Then there is a middle ground, which is taking place in markets like Tucson, Ariz., reports James Tenser, principal of VSN Strategies. “Some supermarkets have recently applied alternate policies to attract shoppers, such as rounding up all manufacturer coupons with face values of less than $1 to a full dollar at the checkout. Safeway has done this here in Tucson, for example. I expect this presents a more moderate exposure for the retailer compared with doubling everything, while still generating some shopper excitement,” he says.

Brown of NCH Marketing has also seen some retailers change their tactics around coupons. One driver has been a shift in overall pricing and promotion strategies, such as a retailer changing from high-low to everyday-low pricing. Another reason is the advent of digital marketing in various coupon formats that are retailer specific.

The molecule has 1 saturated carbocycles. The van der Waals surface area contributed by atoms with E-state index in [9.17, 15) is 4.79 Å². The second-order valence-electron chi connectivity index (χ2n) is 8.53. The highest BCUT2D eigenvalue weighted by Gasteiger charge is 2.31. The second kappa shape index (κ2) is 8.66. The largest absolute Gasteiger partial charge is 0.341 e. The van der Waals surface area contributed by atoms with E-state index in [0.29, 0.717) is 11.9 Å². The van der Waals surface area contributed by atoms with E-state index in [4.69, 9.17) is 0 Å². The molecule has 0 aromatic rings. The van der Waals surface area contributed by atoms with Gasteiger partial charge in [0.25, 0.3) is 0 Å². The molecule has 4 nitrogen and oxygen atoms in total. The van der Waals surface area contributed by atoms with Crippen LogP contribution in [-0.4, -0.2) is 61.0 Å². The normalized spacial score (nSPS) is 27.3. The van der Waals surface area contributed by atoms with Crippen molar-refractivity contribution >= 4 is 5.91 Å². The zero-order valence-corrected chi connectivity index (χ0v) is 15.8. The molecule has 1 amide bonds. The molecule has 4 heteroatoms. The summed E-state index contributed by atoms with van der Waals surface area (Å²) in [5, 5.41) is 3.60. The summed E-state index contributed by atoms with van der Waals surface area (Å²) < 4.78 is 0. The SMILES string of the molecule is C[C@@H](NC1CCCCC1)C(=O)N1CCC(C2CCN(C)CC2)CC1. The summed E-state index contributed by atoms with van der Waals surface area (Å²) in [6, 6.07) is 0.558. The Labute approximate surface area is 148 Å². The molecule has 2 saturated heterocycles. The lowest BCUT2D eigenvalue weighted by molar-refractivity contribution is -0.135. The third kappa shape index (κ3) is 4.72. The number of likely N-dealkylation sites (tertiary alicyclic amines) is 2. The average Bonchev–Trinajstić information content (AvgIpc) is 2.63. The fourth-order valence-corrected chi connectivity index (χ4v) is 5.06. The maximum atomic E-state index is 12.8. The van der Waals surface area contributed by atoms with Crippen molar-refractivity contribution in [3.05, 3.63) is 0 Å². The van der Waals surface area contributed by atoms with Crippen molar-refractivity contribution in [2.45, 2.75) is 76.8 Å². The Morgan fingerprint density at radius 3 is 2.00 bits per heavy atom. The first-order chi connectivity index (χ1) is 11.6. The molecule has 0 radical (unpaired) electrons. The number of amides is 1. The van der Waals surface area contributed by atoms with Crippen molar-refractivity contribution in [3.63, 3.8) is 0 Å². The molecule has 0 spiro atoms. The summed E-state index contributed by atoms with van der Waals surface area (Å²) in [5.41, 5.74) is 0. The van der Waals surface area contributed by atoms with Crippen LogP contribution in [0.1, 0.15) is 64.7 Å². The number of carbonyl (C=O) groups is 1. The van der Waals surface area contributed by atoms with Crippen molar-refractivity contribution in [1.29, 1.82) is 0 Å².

“For example, some retailers are targeting coupon loyalists with print-at-home coupons on the retailer’s website,” he said, “Or offering paperless coupons that can be downloaded to the retailer’s frequent shopper program, or activated via a unique consumer ID utilized at POS. Mobile-enabled coupons are yet another new way retailers are marketing with coupons. And behavior-based targeting of retailer-specific coupons in either paper or paperless formats is being used successfully as a collaborative retailer and manufacturer technique to motivate consumers. With momentum growing in these new methods of attracting and retaining coupon shoppers, some retailers may decide they no longer need to offer {double coupons}.”